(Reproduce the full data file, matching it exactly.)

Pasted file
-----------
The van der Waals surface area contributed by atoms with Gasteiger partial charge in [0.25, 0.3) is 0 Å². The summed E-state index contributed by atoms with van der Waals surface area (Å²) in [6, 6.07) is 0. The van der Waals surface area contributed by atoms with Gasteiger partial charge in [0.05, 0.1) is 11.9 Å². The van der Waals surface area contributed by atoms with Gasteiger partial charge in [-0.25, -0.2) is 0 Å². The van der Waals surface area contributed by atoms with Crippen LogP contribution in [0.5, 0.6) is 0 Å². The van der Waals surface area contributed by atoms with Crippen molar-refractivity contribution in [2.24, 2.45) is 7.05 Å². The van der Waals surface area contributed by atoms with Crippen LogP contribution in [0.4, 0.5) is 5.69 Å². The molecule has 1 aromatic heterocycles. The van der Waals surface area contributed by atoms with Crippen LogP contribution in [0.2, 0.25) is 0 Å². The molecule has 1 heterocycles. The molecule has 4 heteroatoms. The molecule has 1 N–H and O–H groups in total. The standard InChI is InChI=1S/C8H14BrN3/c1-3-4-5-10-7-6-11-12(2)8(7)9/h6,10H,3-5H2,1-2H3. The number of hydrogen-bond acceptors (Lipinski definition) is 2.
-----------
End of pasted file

The van der Waals surface area contributed by atoms with Gasteiger partial charge in [0.25, 0.3) is 0 Å². The summed E-state index contributed by atoms with van der Waals surface area (Å²) in [6, 6.07) is 0. The van der Waals surface area contributed by atoms with Gasteiger partial charge in [0.05, 0.1) is 11.9 Å². The van der Waals surface area contributed by atoms with Gasteiger partial charge in [-0.25, -0.2) is 0 Å². The van der Waals surface area contributed by atoms with Crippen LogP contribution in [0.5, 0.6) is 0 Å². The van der Waals surface area contributed by atoms with Crippen molar-refractivity contribution in [2.24, 2.45) is 7.05 Å². The van der Waals surface area contributed by atoms with Crippen LogP contribution in [0.4, 0.5) is 5.69 Å². The molecule has 1 aromatic heterocycles. The van der Waals surface area contributed by atoms with Crippen LogP contribution in [0.2, 0.25) is 0 Å². The molecule has 1 heterocycles. The molecule has 4 heteroatoms. The molecule has 1 N–H and O–H groups in total. The standard InChI is InChI=1S/C8H14BrN3/c1-3-4-5-10-7-6-11-12(2)8(7)9/h6,10H,3-5H2,1-2H3. The number of hydrogen-bond acceptors (Lipinski definition) is 2.